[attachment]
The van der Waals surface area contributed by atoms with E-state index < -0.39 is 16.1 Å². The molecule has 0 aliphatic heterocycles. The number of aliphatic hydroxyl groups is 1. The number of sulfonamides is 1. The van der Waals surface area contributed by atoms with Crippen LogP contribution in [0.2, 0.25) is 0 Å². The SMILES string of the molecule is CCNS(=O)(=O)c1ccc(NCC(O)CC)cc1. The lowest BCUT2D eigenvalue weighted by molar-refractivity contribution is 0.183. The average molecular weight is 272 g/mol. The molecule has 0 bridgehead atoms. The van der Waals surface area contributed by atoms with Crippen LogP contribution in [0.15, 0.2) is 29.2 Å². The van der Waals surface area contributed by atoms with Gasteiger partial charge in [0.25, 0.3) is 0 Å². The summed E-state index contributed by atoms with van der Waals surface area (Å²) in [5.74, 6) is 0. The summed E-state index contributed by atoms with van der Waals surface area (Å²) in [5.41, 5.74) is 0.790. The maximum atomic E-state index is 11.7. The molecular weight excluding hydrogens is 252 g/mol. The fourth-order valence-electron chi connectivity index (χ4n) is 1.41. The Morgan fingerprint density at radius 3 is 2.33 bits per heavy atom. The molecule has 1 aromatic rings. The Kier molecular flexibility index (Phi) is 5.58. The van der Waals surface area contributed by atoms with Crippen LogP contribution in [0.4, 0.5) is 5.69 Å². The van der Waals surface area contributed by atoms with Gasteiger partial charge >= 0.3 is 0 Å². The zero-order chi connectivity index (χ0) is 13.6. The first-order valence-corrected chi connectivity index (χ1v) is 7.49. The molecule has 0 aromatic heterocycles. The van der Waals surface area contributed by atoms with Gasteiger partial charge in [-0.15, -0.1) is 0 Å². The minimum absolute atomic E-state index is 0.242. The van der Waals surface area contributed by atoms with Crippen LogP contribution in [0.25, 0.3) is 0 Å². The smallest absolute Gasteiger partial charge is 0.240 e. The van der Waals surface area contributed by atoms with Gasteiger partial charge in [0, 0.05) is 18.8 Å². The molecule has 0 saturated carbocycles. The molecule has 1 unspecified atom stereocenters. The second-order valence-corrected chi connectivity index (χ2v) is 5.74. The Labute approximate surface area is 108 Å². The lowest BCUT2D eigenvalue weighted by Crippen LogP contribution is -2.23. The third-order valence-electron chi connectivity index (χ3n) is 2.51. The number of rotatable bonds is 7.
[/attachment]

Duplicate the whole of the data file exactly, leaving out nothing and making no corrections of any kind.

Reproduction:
The van der Waals surface area contributed by atoms with E-state index < -0.39 is 16.1 Å². The molecule has 0 aliphatic heterocycles. The number of aliphatic hydroxyl groups is 1. The number of sulfonamides is 1. The van der Waals surface area contributed by atoms with Crippen LogP contribution in [0.2, 0.25) is 0 Å². The SMILES string of the molecule is CCNS(=O)(=O)c1ccc(NCC(O)CC)cc1. The lowest BCUT2D eigenvalue weighted by molar-refractivity contribution is 0.183. The average molecular weight is 272 g/mol. The molecule has 0 bridgehead atoms. The van der Waals surface area contributed by atoms with Crippen LogP contribution in [0.15, 0.2) is 29.2 Å². The van der Waals surface area contributed by atoms with Gasteiger partial charge in [0.25, 0.3) is 0 Å². The summed E-state index contributed by atoms with van der Waals surface area (Å²) in [5.74, 6) is 0. The summed E-state index contributed by atoms with van der Waals surface area (Å²) in [5.41, 5.74) is 0.790. The maximum atomic E-state index is 11.7. The molecular weight excluding hydrogens is 252 g/mol. The fourth-order valence-electron chi connectivity index (χ4n) is 1.41. The Morgan fingerprint density at radius 3 is 2.33 bits per heavy atom. The molecule has 1 aromatic rings. The Kier molecular flexibility index (Phi) is 5.58. The van der Waals surface area contributed by atoms with Crippen LogP contribution in [0.4, 0.5) is 5.69 Å². The van der Waals surface area contributed by atoms with Gasteiger partial charge >= 0.3 is 0 Å². The zero-order chi connectivity index (χ0) is 13.6. The first-order valence-corrected chi connectivity index (χ1v) is 7.49. The molecule has 0 aromatic heterocycles. The van der Waals surface area contributed by atoms with Gasteiger partial charge in [-0.15, -0.1) is 0 Å². The minimum absolute atomic E-state index is 0.242. The van der Waals surface area contributed by atoms with Crippen LogP contribution in [0.25, 0.3) is 0 Å². The smallest absolute Gasteiger partial charge is 0.240 e. The van der Waals surface area contributed by atoms with Gasteiger partial charge in [0, 0.05) is 18.8 Å². The molecule has 0 saturated carbocycles. The molecule has 1 unspecified atom stereocenters. The second-order valence-corrected chi connectivity index (χ2v) is 5.74. The Labute approximate surface area is 108 Å². The lowest BCUT2D eigenvalue weighted by Crippen LogP contribution is -2.23. The third-order valence-electron chi connectivity index (χ3n) is 2.51. The number of rotatable bonds is 7.